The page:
In a move that aims to shore up the parent of one the most active insurers in the municipal bond market, three countries and existing shareholders yesterday propped up Franco-Belgian bank Dexia SA by injecting about $9.2 billion of capital into the company. Meanwhile, Pierre Richard, chairman of the board of directors, and Alex Miller, chief executive officer, both resigned, the company announced.

Dexia also yesterday finalized the terms and conditions of its plans to support Financial Security Assurance Inc.'s financial products unit, or FP. It has converted the unused $5 billion line of credit it provided in June into an equally sized repo facility. In addition, Dexia said it will limit its injections to $500 million of capital into the unit to cover any economic losses beyond the $316 million recognized at the end of June.

"The conversion from a liquidity line to a repo facility provides FP with ample liquidity to respond to stress case withdrawals, while giving Dexia better capital treatment," FSA chairman and chief executive Robert P. Cochran said in a statement.

"Secondly, the $500 million of capital that Dexia will inject as needed, when added to the $316 million of established reserves, brings available resources to meet economic losses to over $800 million, without consideration of potential tax benefits, which would bring the total to approximately $1.1 billion. This significantly exceeds Standard & Poor's recently published $450 million stress loss assumptions for the FP portfolio."

Dexia's exposures to the U.S. housing market through FSA have continued to put pressure on the bank. Standard & Poor's late Monday downgraded the long-term counterparty credit ratings of Dexia's core entities to AA-minus from AA, keeping its negative outlook, citing the link.

Fitch Ratings yesterday lowered its long-term issuer default rating on Dexia and its core entities to AA-minus with a stable outlook from AA-plus with a negative outlook.

Standard & Poor's yesterday raised its rating on Dexia's core entities to stable following news of the capital injection.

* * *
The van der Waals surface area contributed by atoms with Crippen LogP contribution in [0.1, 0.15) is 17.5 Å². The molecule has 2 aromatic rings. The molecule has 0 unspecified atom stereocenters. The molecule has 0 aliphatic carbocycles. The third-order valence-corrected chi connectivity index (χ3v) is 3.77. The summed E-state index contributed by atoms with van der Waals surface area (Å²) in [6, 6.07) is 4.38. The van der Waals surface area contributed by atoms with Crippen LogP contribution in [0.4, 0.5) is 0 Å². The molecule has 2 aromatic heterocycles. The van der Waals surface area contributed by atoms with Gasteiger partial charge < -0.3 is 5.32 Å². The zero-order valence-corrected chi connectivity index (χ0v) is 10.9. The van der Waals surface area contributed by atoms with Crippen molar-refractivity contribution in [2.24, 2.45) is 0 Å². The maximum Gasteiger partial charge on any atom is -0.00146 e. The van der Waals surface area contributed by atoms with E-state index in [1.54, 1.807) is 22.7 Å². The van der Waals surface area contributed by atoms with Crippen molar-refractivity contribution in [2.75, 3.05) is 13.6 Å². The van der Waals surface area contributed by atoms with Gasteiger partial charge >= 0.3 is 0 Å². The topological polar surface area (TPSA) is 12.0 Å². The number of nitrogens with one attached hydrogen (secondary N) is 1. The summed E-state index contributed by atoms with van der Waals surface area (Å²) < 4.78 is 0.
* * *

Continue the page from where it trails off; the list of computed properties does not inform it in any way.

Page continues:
"In our view, the injection provides a very strong cushion against possible higher-than-expected impairments both in Dexia's securities portfolio and at its subsidiary, U.S. monoline insurer Financial Security Assurance Inc.," said Standard & Poor's analyst Taos Fudji in a statement.

FSA said in August it will exit the asset-backed securities business to focus on the public finance sector. It has previously said it expects earned revenues of $700 million following the run-off of that ABS business and to free up capital of $1 billion as risks expire.

Under the terms of the capital raising plan, Dexia will receive an injection from the governments of Belgium, France, and Luxembourg through equity offerings and convertible bonds. In addition, a number of Belgian regional governments and institutional shareholders and a state-controlled French investment firm will invest in Dexia.

Dexia serves as one of the largest providers of credit enhancement in the municipal market. It ranks as the top standby purchase agreement agent, working on 72 issues with a par value of $7.48 billion this year, and third as a letter of credit provider, working on 45 issues with a par value of $3.9 billion this year, according to Thomson Reuters.

In addition, FSA ranks as the top bond insurer, wrapping 1,317 deals with a par value of $37.7 billion this year, although business has slowed since Moody's Investors Service in late July put the insurer's triple-A rating on review for downgrade in late July.

The turmoil surrounding Dexia could have an impact on the short-term market, wrote Matt Fabian, managing director at Municipal Market Advisors, in his weekly report.

"Regardless of their actual health, the trajectory of firms facing crises of confidence is difficult to predict," Fabian wrote. "This could reasonably undermine demand to reinvest cash in muni money markets or money market holdings in FSA-insured floaters (and Dexia/FSA accounts for a large portion, perhaps a majority, of outstanding [variable-rate demand notes], meaning more upward pressure on floating rates)."

Elsewhere in the bond insurance market, the New York Insurance Department last week approved MBIA Inc. taking on $184 billion of Financial Guaranty Insurance Co.'s $200 billion public finance book. The deal "is in the best interest of the people of the state of New York and will help stabilize the monoline insurance industry" wrote the department's deputy superintendent Michael Moriarty in a document posted on FGIC's Web site.

A committee of counterparties and five other entities all raised objections to the deal during the comment period, the approval document said. One complaint came from the Louisiana Stadium and Exposition District, which wanted MBIA to reinsure FGIC-backed bonds the district issued in 2006 that were not included in reinsurance deal. The Insurance Department overruled the objection, believing the district will benefit as a issuer and bondholder from FGIC's enhanced capital surplus and claims paying ability.

In addition, Pershing Square Capital Management LP alleged that both MBIA and FGIC are insolvent, a claim the department said was "without merit." Pershing has held a short position in MBIA, and its manager William Ackman has been among the loudest critics of MBIA and a number of other bond insurers in the past.

FGIC officials would not comment on a timeline for closing the reinsurance transaction.

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